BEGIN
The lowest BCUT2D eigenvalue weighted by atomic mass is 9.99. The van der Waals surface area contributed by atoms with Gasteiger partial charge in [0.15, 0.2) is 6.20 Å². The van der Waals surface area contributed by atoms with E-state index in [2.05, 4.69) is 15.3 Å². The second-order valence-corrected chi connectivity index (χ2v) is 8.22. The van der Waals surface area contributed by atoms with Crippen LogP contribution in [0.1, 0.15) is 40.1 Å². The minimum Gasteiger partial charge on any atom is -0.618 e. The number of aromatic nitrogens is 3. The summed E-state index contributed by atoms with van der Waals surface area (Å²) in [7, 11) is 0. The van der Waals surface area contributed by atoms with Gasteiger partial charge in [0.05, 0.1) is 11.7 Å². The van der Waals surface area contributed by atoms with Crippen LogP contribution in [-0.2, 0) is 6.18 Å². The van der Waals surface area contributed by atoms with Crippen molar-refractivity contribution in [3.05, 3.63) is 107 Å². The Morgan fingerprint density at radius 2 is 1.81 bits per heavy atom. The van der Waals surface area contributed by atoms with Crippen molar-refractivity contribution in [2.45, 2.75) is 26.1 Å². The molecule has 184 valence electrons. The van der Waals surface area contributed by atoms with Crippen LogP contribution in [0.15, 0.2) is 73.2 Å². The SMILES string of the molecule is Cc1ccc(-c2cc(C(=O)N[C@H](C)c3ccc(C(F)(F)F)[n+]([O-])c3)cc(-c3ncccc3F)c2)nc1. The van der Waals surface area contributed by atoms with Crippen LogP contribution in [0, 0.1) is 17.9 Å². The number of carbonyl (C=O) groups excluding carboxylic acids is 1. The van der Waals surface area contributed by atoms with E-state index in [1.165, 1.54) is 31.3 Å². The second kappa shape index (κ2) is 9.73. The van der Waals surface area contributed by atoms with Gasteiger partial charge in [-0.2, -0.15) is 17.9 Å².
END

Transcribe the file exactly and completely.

The lowest BCUT2D eigenvalue weighted by atomic mass is 9.99. The van der Waals surface area contributed by atoms with Gasteiger partial charge in [0.15, 0.2) is 6.20 Å². The van der Waals surface area contributed by atoms with E-state index in [2.05, 4.69) is 15.3 Å². The second-order valence-corrected chi connectivity index (χ2v) is 8.22. The van der Waals surface area contributed by atoms with Crippen LogP contribution in [0.1, 0.15) is 40.1 Å². The minimum Gasteiger partial charge on any atom is -0.618 e. The number of aromatic nitrogens is 3. The summed E-state index contributed by atoms with van der Waals surface area (Å²) in [7, 11) is 0. The van der Waals surface area contributed by atoms with Gasteiger partial charge in [0.05, 0.1) is 11.7 Å². The van der Waals surface area contributed by atoms with Crippen LogP contribution in [-0.2, 0) is 6.18 Å². The van der Waals surface area contributed by atoms with Crippen molar-refractivity contribution in [3.05, 3.63) is 107 Å². The Morgan fingerprint density at radius 2 is 1.81 bits per heavy atom. The van der Waals surface area contributed by atoms with Crippen molar-refractivity contribution in [2.45, 2.75) is 26.1 Å². The molecule has 184 valence electrons. The van der Waals surface area contributed by atoms with Crippen LogP contribution in [0.15, 0.2) is 73.2 Å². The SMILES string of the molecule is Cc1ccc(-c2cc(C(=O)N[C@H](C)c3ccc(C(F)(F)F)[n+]([O-])c3)cc(-c3ncccc3F)c2)nc1. The van der Waals surface area contributed by atoms with Crippen LogP contribution in [0, 0.1) is 17.9 Å². The number of carbonyl (C=O) groups excluding carboxylic acids is 1. The van der Waals surface area contributed by atoms with E-state index in [1.165, 1.54) is 31.3 Å². The second kappa shape index (κ2) is 9.73. The van der Waals surface area contributed by atoms with Gasteiger partial charge in [-0.2, -0.15) is 17.9 Å².